Five-bean Soup Recipe

Five-bean Soup Recipe

Five-Bean Soup Recipe photo by Taste of Home Read Reviews Be the first to add a review One of my family's favorite soups, this tasty recipe was one I discovered years ago. Served with a salad and bread or rolls, it makes a savory supper. Sometimes we like to grate mozzarella cheese over the individual bowls just before serving. Lynne Dodd, Mentor, Ohio Prep: 10 min. + standing Cook: 1 hour 35 min. 5 packages (16 ounces each) dried beans: lima, great northern, kidney, pinto and split peas (enough for four batches of soup) Combine beans; divide into four even batches, about 3-3/4 cups each. To make one batch of soup: Wash one batch of beans. Place in a large kettle; add enough water to cover. Bring to a boil; cook for 3-4 minutes. Remove from heat; cover and let stand 1 hour. Tie spices in a cheesecloth bag. Drain and rinse beans. Return to kettle; add bouillon, spices and water. Bring to a boil. Reduce heat; cover and simmer 1-1/2 hours or until beans are tender, stirring occasionally. Remove spices. Add tomatoes and heat through. Yield: 14 servings (3-1/2 quarts). Originally published as Five-Bean Soup in Taste of HomeFebruary/March 1993, p27 1 cup: 191 calories, 1g fat (0 saturated fat), 0 cholesterol, 293mg sodium, 35g carbohydrate (0 sugars, 0 fiber), 13g protein. Diabetic Exchanges: 2 starch, 1 vegetable, 1/2 meat. 5 packages (16 ounces each) dried beans: lima, great northern, kidney, pinto and split peas (enough for four batches of soup) Combine beans; divide into four even batches, about 3-3/4 cups each. To make one batch of soup: Wash one batch of beans. Place in a large kettle; add enough water to cover. Bring to a boil; cook for 3-4 minutes. Remove from heat; cover and let stand 1 hour. Tie spices in a cheesecloth bag. Drain and rinse beans. Return to kettle; Continue reading >>

Free Diabetic Recipe: Lima Bean Soup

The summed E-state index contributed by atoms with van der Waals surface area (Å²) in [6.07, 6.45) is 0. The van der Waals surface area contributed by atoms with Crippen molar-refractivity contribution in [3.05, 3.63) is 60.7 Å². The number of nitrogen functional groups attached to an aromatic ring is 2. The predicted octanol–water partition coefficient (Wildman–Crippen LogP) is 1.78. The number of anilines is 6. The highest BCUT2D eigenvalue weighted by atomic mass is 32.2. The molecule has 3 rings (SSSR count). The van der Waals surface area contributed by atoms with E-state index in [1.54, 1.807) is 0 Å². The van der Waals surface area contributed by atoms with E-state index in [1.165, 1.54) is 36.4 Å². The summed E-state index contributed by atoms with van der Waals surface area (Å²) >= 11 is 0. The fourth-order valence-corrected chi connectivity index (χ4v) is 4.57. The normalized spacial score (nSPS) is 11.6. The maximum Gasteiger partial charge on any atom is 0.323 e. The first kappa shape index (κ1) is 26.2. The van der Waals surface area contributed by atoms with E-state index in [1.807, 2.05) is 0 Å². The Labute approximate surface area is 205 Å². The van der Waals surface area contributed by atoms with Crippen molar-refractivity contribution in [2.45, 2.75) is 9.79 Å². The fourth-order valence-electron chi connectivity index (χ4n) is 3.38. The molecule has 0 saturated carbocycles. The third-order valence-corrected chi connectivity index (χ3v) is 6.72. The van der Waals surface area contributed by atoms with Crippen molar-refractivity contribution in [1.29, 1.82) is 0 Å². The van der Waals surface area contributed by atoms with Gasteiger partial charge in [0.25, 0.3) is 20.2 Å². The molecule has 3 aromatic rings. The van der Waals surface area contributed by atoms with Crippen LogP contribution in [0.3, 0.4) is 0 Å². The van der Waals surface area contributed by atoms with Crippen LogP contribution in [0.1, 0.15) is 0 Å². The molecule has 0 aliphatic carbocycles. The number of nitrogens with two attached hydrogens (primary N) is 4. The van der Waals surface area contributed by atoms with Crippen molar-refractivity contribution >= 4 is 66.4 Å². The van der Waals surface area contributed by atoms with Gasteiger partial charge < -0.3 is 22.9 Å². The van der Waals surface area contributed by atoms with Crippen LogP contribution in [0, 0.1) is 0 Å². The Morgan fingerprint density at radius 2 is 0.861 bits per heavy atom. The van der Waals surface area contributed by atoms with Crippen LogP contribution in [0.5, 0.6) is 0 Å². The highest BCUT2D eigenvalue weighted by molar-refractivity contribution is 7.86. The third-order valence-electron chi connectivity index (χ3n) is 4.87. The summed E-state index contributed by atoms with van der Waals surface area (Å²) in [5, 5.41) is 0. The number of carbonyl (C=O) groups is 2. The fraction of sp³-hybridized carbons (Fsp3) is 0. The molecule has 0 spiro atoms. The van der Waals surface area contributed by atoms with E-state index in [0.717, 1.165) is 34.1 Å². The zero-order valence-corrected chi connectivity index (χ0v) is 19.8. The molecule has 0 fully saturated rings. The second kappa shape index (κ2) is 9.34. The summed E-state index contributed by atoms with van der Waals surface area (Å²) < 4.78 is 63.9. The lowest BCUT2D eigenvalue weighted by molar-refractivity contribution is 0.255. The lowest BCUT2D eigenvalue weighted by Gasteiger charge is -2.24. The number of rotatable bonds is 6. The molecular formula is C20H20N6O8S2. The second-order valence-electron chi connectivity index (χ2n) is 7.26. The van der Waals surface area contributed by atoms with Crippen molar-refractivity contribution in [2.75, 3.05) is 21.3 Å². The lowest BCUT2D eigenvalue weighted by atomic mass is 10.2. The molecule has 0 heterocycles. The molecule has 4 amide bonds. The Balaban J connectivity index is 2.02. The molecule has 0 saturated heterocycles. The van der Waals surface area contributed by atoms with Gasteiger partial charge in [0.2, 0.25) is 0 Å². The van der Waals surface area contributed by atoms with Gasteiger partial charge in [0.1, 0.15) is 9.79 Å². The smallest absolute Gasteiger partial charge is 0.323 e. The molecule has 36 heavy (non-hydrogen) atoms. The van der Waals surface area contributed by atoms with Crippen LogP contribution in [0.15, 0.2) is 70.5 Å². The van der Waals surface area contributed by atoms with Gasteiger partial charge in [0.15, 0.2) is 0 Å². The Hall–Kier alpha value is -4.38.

Free Diabetic Recipe: Lima Bean Soup

Something strange happens to lima beans within the course of our lifetime. We may treat the semi-flat legume as the scourge of our dinner plate as a kid, but they magically transform into a hearty staple of goodness as our palate matures. This easy making soup recipe certainly highlights why it’s a great thing when our taste buds grow up. Low in calories and high in dense, hearty flavors, this is a soup that will bring you immense comfort, especially when the weather gets rough. Calories: 220, Fat: 3.5 g, Cholesterol: 0 mg, Sodium: 46 mg, Carbohydrate: 37.3 g, Protein: 11.4 g Servings: 9 Ingredients: 1 pound dry lima beans 5 carrots, chopped 1 leek, bulb only, chopped 2 tablespoons minced shallots 2 stalks celery, chopped 4 cups water 4 cubes vegetable bouillon 2 tablespoons olive oil 8 cups water Directions: Bring 4 cups of water to a boil. Add the dry lima beans. Boil for 2-3 minutes. Remove from the heat and allow the beans to sit, covered for 1-2 hours so they can soften. Drain and rinse until the water runs clear, discarding the bean water. Sauté the veggies in olive oil in a soup pot until the celery and onions are translucent. Add the lima beans, and sauté for an additional 2-3 minutes. Meanwhile, bring 4 cups of water to a boil. Add the vegetable bouillon to the boiling water, and stir until it’s dissolved. Add the broth to the sautéed veggies and beans. Add the rest of the water and allow the soup to simmer over low flame for 1-1 1/2 hours. Serve steaming hot. Tip: If you want to add a little meaty complexity to the dish, swap the water with chicken broth. FOR RECIPES LIKE THIS, CLICK HERE TO GET OUR FREE DIABETIC COOKBOOK. Continue reading >>